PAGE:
<em>Tree goddess, Shalabhanjika</em> (1150-1200) <!-- (front view) --><br />

chloritic schist<br />
88.5 x 45.8 x 22.5 cm<br />
National Gallery of Victoria, Melbourne<br />
Felton Bequest, 1963<br />
540-D5<br />


Indian Tree goddess, Salabhanjika 1150-1200

Tree goddess, Shalabhanjika (1150-1200)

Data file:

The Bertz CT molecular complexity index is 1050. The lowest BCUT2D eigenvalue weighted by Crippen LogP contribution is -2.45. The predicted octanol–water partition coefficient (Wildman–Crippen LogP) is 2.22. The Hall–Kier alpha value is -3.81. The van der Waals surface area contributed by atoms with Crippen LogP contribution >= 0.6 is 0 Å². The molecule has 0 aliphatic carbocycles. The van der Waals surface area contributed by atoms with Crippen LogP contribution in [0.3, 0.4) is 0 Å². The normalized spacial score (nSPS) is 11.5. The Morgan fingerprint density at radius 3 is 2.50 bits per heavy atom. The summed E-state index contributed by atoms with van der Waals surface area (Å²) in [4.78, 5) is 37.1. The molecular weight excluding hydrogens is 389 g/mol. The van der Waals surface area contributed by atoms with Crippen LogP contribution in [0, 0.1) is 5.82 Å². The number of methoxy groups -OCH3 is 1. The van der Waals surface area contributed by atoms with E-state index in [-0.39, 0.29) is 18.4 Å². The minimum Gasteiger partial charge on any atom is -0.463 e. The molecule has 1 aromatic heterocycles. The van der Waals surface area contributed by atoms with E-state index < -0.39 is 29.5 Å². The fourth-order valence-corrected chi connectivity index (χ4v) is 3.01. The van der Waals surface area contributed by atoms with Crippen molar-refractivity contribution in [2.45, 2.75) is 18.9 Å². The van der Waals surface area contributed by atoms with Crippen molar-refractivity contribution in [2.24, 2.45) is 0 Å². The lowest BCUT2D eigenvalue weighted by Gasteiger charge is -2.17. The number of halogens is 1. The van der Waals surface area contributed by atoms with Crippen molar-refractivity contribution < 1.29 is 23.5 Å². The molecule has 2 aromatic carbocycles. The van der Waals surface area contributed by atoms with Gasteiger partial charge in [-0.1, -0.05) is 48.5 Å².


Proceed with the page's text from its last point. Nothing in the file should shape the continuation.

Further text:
The motif of the tree goddess is found in Buddhist, Jain and Hindu art, which adapted pre-existing beliefs in female nature spirits (yakshi). The power of the tree goddess was frequently invoked due to her association with fertility, shown in this sculpture by the tree bursting into bloom when the goddess’s heel touches its trunk. Images of these semi-divine beings were positioned in temples at points of transition from the mundane to the sacred space; as auspicious guardians they blessed the worshipper’s journey to the central shrine of the temple. This work, characteristic of sculpture dating from the period of the Hoysala dynasty (late twelfth to early fourteenth century), features intricate foliage, jewellery and costuming balanced by smooth volumes and polished surfaces.